In SA, CHW programmes were originally implemented by non-governmental organisations (NGOs) to help deliver health services to non-white communities during the apartheid period. Since the transition to democracy in 1994, SA has increasingly invested in CHWs in response to the HIV epidemic.[10,12,13] Although these programmes are offered through community-based organisations with government funding, they are not well integrated into national primary care programmes. Moreover, the patchwork of CHW programmes varies greatly in structure, size, scope and performance. 
In an attempt to shift the health servies from curative to preventive, the DoH has embarked on an ambitious re-engineering of primary care in SA that includes a formal integration of the confusing patchwork of CHW programmes. Under the new system of primary care, municipal ward-based outreach teams are being developed to strengthen the organisation of health promotion, prevention services and identification of high-risk individuals at district level. Each team should ideally include five to six 'generalist' CHWs with a broad range of responsibilities that include assessing health needs, facilitating access to services, providing community-based information, education and psychosocial support, delivering basic healthcare and supporting community campaigns.[15,16] The generalist CHW approach has been favoured because it allows the new arrangement to harness the diverse skills of fragmented CHW programmes run by NGOs, but this does not preclude the possiblity of integrating specialist CHWs into the new arrangement. By translating and adapting information, education and communication, CHWs serve as a vital link between the formal health sector and communities, at both the household and facility level. As of 2011, there were an estimated 72 000 CHWs operating nationwide. A standard training curriculum has been developed, and existing CHWs are undergoing a reorientation to develop competencies that align with the ward-based outreach team objectives.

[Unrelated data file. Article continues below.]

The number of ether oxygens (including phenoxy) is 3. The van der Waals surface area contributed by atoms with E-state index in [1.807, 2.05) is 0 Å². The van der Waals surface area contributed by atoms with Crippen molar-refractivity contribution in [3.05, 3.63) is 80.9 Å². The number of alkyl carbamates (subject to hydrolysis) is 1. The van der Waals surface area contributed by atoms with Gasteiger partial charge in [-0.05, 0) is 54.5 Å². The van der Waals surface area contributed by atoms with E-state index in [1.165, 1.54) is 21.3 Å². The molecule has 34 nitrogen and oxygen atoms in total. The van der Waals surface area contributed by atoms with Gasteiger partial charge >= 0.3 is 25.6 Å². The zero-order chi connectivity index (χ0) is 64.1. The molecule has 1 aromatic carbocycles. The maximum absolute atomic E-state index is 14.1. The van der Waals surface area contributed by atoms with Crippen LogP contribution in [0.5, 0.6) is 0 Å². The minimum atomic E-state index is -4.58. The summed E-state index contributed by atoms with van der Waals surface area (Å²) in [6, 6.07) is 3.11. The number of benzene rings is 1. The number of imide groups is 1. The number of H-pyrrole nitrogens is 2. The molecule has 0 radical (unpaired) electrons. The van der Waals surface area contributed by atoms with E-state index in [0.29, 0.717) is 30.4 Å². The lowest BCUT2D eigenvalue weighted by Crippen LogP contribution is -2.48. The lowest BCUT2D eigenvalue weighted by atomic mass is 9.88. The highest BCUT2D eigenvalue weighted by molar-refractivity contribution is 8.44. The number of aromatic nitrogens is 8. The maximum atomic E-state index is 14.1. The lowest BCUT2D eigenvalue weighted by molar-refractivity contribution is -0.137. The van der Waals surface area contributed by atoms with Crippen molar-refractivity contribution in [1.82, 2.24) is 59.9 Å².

Could existing or new CHWs be used to deliver YFHS?
This article considers the use of CHWs as a means to provide YFS outreach service to households. The justifications for such an approach are multiple. First, CHWs are well established in SA. Second, the CHW model focuses on engaging communities in ways that facilitate the uptake of healthy behaviours, which is precisely the sensitive community-based approach necessary for YFS. Third, strategies to strengthen YFS do not require advanced technical or clinical training. However, it may be more desirable to create a whole new cadre of specialist CHWs devoted exclusively to SA's youth.